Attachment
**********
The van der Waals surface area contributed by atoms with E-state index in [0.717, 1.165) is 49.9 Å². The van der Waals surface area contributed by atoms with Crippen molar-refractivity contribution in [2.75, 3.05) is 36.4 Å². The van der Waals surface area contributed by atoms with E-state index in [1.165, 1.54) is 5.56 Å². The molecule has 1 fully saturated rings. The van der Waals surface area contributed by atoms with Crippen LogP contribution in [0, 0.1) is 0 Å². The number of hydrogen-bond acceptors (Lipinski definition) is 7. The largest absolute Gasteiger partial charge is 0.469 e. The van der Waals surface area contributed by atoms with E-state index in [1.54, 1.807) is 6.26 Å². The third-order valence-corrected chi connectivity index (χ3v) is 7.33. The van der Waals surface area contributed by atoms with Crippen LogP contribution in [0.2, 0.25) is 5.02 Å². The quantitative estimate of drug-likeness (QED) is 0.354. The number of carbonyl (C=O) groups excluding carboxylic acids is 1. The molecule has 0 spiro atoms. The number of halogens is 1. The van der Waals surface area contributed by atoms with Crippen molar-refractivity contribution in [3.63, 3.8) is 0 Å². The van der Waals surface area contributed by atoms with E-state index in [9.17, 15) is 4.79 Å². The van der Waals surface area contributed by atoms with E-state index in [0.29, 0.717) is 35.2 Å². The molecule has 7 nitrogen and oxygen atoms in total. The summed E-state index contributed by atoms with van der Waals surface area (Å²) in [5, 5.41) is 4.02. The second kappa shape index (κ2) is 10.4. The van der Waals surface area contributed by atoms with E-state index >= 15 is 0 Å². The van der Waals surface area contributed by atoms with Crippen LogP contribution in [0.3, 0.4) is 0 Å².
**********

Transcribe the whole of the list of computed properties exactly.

The van der Waals surface area contributed by atoms with E-state index in [0.717, 1.165) is 49.9 Å². The van der Waals surface area contributed by atoms with Crippen molar-refractivity contribution in [2.75, 3.05) is 36.4 Å². The van der Waals surface area contributed by atoms with E-state index in [1.165, 1.54) is 5.56 Å². The molecule has 1 fully saturated rings. The van der Waals surface area contributed by atoms with Crippen LogP contribution in [0, 0.1) is 0 Å². The number of hydrogen-bond acceptors (Lipinski definition) is 7. The largest absolute Gasteiger partial charge is 0.469 e. The van der Waals surface area contributed by atoms with E-state index in [1.54, 1.807) is 6.26 Å². The third-order valence-corrected chi connectivity index (χ3v) is 7.33. The van der Waals surface area contributed by atoms with Crippen LogP contribution in [0.2, 0.25) is 5.02 Å². The quantitative estimate of drug-likeness (QED) is 0.354. The number of carbonyl (C=O) groups excluding carboxylic acids is 1. The molecule has 0 spiro atoms. The number of halogens is 1. The van der Waals surface area contributed by atoms with Crippen molar-refractivity contribution in [3.63, 3.8) is 0 Å². The van der Waals surface area contributed by atoms with E-state index in [9.17, 15) is 4.79 Å². The van der Waals surface area contributed by atoms with E-state index in [0.29, 0.717) is 35.2 Å². The molecule has 7 nitrogen and oxygen atoms in total. The summed E-state index contributed by atoms with van der Waals surface area (Å²) in [5, 5.41) is 4.02. The second kappa shape index (κ2) is 10.4. The van der Waals surface area contributed by atoms with E-state index >= 15 is 0 Å². The van der Waals surface area contributed by atoms with Crippen LogP contribution in [0.3, 0.4) is 0 Å².